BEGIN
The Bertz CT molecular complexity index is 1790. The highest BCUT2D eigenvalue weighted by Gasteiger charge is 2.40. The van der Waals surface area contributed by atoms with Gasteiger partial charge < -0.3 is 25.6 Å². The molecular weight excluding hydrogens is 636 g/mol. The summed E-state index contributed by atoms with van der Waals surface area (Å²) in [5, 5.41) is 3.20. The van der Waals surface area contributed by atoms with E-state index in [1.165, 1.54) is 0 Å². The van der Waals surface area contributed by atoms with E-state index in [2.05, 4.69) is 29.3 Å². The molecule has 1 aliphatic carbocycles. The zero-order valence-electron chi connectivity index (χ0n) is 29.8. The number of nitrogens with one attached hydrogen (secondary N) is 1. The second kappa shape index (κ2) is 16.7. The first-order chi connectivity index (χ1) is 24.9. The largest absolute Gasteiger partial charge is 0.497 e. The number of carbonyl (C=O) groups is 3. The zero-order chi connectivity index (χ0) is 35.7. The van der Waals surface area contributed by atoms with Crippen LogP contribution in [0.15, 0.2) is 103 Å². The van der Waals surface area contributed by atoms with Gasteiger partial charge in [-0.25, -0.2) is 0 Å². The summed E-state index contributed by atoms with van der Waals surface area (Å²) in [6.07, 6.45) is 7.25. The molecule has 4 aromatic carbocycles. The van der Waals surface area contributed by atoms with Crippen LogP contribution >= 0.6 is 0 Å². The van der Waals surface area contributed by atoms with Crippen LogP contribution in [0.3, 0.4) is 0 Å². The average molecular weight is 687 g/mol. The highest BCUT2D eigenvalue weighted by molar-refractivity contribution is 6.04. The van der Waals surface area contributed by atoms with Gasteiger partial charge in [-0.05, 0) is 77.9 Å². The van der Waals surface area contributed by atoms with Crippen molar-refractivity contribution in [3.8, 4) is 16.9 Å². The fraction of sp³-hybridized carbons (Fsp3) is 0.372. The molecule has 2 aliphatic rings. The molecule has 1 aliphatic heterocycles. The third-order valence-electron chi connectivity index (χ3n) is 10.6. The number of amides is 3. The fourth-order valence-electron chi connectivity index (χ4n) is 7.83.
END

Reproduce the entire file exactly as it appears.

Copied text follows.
The Bertz CT molecular complexity index is 1790. The highest BCUT2D eigenvalue weighted by Gasteiger charge is 2.40. The van der Waals surface area contributed by atoms with Gasteiger partial charge < -0.3 is 25.6 Å². The molecular weight excluding hydrogens is 636 g/mol. The summed E-state index contributed by atoms with van der Waals surface area (Å²) in [5, 5.41) is 3.20. The van der Waals surface area contributed by atoms with E-state index in [1.165, 1.54) is 0 Å². The van der Waals surface area contributed by atoms with E-state index in [2.05, 4.69) is 29.3 Å². The molecule has 1 aliphatic carbocycles. The zero-order valence-electron chi connectivity index (χ0n) is 29.8. The number of nitrogens with one attached hydrogen (secondary N) is 1. The second kappa shape index (κ2) is 16.7. The first-order chi connectivity index (χ1) is 24.9. The largest absolute Gasteiger partial charge is 0.497 e. The number of carbonyl (C=O) groups is 3. The zero-order chi connectivity index (χ0) is 35.7. The van der Waals surface area contributed by atoms with Crippen LogP contribution in [0.15, 0.2) is 103 Å². The van der Waals surface area contributed by atoms with Gasteiger partial charge in [-0.25, -0.2) is 0 Å². The summed E-state index contributed by atoms with van der Waals surface area (Å²) in [6.07, 6.45) is 7.25. The molecule has 4 aromatic carbocycles. The van der Waals surface area contributed by atoms with Crippen LogP contribution >= 0.6 is 0 Å². The van der Waals surface area contributed by atoms with Crippen LogP contribution in [0.3, 0.4) is 0 Å². The average molecular weight is 687 g/mol. The highest BCUT2D eigenvalue weighted by molar-refractivity contribution is 6.04. The van der Waals surface area contributed by atoms with Gasteiger partial charge in [-0.05, 0) is 77.9 Å². The van der Waals surface area contributed by atoms with Crippen molar-refractivity contribution in [3.8, 4) is 16.9 Å². The fraction of sp³-hybridized carbons (Fsp3) is 0.372. The molecule has 2 aliphatic rings. The molecule has 1 aliphatic heterocycles. The third-order valence-electron chi connectivity index (χ3n) is 10.6. The number of amides is 3. The fourth-order valence-electron chi connectivity index (χ4n) is 7.83.